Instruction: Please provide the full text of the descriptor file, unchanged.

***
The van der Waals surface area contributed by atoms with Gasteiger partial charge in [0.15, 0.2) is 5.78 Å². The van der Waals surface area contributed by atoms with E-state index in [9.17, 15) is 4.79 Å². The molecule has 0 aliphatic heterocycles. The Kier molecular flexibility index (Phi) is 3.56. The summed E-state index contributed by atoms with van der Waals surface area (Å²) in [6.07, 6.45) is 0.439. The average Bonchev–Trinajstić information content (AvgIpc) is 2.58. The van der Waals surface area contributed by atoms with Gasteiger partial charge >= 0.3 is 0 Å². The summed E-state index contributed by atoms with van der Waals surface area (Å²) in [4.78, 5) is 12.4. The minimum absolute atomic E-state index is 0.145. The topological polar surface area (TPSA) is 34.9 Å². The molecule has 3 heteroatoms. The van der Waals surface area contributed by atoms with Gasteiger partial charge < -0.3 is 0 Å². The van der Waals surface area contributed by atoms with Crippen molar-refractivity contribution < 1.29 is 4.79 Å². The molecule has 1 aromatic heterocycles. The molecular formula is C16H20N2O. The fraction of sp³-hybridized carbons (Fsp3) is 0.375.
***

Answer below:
The van der Waals surface area contributed by atoms with Gasteiger partial charge in [0.15, 0.2) is 5.78 Å². The van der Waals surface area contributed by atoms with E-state index in [9.17, 15) is 4.79 Å². The molecule has 0 aliphatic heterocycles. The Kier molecular flexibility index (Phi) is 3.56. The summed E-state index contributed by atoms with van der Waals surface area (Å²) in [6.07, 6.45) is 0.439. The average Bonchev–Trinajstić information content (AvgIpc) is 2.58. The van der Waals surface area contributed by atoms with Gasteiger partial charge >= 0.3 is 0 Å². The summed E-state index contributed by atoms with van der Waals surface area (Å²) in [4.78, 5) is 12.4. The minimum absolute atomic E-state index is 0.145. The topological polar surface area (TPSA) is 34.9 Å². The molecule has 3 heteroatoms. The van der Waals surface area contributed by atoms with Gasteiger partial charge < -0.3 is 0 Å². The van der Waals surface area contributed by atoms with Crippen molar-refractivity contribution < 1.29 is 4.79 Å². The molecule has 1 aromatic heterocycles. The molecular formula is C16H20N2O. The fraction of sp³-hybridized carbons (Fsp3) is 0.375.